'Please Welcome Demonized Maxine Waters,' Says Waters at D.C. Event

'Please Welcome Demonized Maxine Waters,' Says Waters at D.C. Event
Rep. Maxine Waters (Bill Clark/CQ Roll Call via AP Images)

WASHINGTON – Rep. Maxine Waters (D-Calif.) said President Trump is not going to change and become “more presidential,” arguing that members of his administration “insincerely appeal” to minority communities.

“Those of us who stand up for the kinds of issues we’re dealing with today are often demonized, so please welcome demonized Maxine Waters,” she said at the start of her speech during the VOICES Coalition’s briefing on “The FCC’s War on the Poor” on Capitol Hill.

“Part of the FCC’s mission is to ensure that all Americans can access communication networks and to ensure that these networks offer diverse programming and are operated and owned by people from diverse backgrounds,” Waters said. “One of the main ways we can achieve these goals is through net neutrality, which guarantees a free and open Internet.”

Waters said she’s received “thousands of calls” from constituents who said they value net neutrality. The congresswoman said she supports efforts to overturn the FCC’s repeal of the Obama-era net neutrality rules.

“This administration is doing everything it can to roll back years of progress,” she argued. “This administration’s attack on net neutrality is yet another attack on communities of color and we just can’t stand for it.”

Rep. Gwen Moore (D-Wis.) said repealing net neutrality was an attack on First Amendment rights.

“This is clearly just yet another way to shame the poor, blame the poor and shift all the wealth of this country to the few,” she said.

Waters called for the FCC to help create more diversity among broadcast station owners.

“In 2013, minorities owned just 6 percent of commercial television stations in the country, 6 percent of FM stations and 11 percent of AM stations. A lot of work needs to be done but this administration is not addressing this issue,” she said.

Waters applauded the Obama administration for expanding the Lifeline Program, which became widely known as the “Obamaphone” program during President Obama’s two terms in the White House. The program offers discounted phone service for “qualifying low-income consumers.”

“The Trump administration is now gutting it,” Waters said.

Referring to the Lifeline Program, Moore said, “We are asking for all-out rebellion if we take this last vestige of humanity from people to be able to stay connected.”

During a Black History Month speech at the White House, President Trump mentioned that the African-American and Hispanic unemployment rates – which have been falling since peaking in 2010 and 2009, respectively – are currently at the lowest point on record.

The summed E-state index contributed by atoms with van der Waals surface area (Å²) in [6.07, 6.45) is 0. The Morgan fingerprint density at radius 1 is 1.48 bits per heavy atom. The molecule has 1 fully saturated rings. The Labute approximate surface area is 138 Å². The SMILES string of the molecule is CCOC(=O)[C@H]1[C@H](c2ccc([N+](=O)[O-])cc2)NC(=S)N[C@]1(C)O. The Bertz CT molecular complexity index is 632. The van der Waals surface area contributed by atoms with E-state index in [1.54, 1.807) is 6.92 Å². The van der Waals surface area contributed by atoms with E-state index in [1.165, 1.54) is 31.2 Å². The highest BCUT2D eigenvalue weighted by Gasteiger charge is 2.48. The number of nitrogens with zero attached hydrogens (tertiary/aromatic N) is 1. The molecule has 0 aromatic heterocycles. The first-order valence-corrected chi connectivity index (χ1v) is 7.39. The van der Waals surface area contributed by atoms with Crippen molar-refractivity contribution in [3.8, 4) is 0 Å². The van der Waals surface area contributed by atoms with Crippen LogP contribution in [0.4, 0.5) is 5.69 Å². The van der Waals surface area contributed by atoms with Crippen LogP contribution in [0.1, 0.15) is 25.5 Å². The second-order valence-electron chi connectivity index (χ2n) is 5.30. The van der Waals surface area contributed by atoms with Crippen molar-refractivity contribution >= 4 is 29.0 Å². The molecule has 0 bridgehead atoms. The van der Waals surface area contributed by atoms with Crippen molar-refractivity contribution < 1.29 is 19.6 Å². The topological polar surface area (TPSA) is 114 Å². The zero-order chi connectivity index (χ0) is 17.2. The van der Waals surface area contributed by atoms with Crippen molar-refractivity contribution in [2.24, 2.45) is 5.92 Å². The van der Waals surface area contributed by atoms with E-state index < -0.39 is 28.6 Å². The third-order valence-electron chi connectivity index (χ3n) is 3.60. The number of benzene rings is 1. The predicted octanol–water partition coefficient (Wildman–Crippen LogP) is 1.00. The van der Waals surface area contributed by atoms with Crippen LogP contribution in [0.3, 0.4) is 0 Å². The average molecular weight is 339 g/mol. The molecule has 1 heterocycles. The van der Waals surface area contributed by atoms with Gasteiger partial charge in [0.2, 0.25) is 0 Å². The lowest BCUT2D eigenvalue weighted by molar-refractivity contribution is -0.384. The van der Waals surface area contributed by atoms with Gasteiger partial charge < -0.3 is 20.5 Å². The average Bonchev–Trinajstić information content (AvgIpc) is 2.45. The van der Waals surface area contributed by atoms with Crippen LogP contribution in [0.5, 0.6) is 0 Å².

Waters argued that Trump and FCC Chairman Ajit Pai have done “nothing” for communities of color.

“Trump and the members of his administration, like Chairman Pai, insincerely appeal to our communities but in reality they overturn regulations and write policy designed to push communities of color to the fringes of society and keep us there,” she said.

“I want us to not believe that somehow [Trump is] going to change, that he’s going to become presidential, that somehow his values are going to be different than what he has demonstrated and so, of course, we must fight,” she added.

Waters said she is “counting on” young people to help Democrats win the majority in the House.

“We must fight hard. We’ve got to make sure we take back the House,” she said.

Waters, who called for Trump’s impeachment during his first year in office, criticized the FCC for announcing that it would stop defending an Obama-era rule that caps state and federal prison phone rates for inmates. The D.C. Circuit Court of Appeals ultimately struck down the Obama FCC’s limits on “intrastate” phone rates but the caps on “interstate” rates were allowed to remain in place.

“They did this because that administration understood that regular contact between inmates and family members leads to lower recidivism and it also helps with rehabilitation efforts,” Waters said.

Moore said prisoners’ phone calls should not be a “money-making venture.”

“You can connect with family. They can connect with jobs. They can stay connected with their church, synagogue or mosque, whatever religious experiences they have, and stay in connection with their children,” she said at the event. “This is outrageous.”

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